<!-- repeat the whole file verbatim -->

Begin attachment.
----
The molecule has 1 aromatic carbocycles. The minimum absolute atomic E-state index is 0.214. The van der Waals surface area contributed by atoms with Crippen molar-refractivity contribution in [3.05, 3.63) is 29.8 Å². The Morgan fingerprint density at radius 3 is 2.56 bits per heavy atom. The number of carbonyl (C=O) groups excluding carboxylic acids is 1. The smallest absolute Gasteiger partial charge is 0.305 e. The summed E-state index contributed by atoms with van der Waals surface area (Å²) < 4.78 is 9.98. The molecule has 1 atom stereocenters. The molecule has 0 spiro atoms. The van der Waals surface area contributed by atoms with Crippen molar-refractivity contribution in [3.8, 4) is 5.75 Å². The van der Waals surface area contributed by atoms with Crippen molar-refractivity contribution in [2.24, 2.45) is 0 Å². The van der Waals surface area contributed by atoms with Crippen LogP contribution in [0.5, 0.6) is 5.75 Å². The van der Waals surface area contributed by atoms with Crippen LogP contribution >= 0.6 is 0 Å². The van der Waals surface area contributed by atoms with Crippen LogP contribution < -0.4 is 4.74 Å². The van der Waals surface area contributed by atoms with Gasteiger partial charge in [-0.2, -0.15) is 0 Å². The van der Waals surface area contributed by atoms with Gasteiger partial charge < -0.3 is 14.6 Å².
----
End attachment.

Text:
The molecule has 1 aromatic carbocycles. The minimum absolute atomic E-state index is 0.214. The van der Waals surface area contributed by atoms with Crippen molar-refractivity contribution in [3.05, 3.63) is 29.8 Å². The Morgan fingerprint density at radius 3 is 2.56 bits per heavy atom. The number of carbonyl (C=O) groups excluding carboxylic acids is 1. The smallest absolute Gasteiger partial charge is 0.305 e. The summed E-state index contributed by atoms with van der Waals surface area (Å²) < 4.78 is 9.98. The molecule has 1 atom stereocenters. The molecule has 0 spiro atoms. The van der Waals surface area contributed by atoms with Crippen molar-refractivity contribution in [3.8, 4) is 5.75 Å². The van der Waals surface area contributed by atoms with Crippen molar-refractivity contribution in [2.24, 2.45) is 0 Å². The van der Waals surface area contributed by atoms with Crippen LogP contribution in [0.5, 0.6) is 5.75 Å². The van der Waals surface area contributed by atoms with Crippen LogP contribution >= 0.6 is 0 Å². The van der Waals surface area contributed by atoms with Crippen LogP contribution < -0.4 is 4.74 Å². The van der Waals surface area contributed by atoms with Gasteiger partial charge in [-0.2, -0.15) is 0 Å². The van der Waals surface area contributed by atoms with Gasteiger partial charge < -0.3 is 14.6 Å².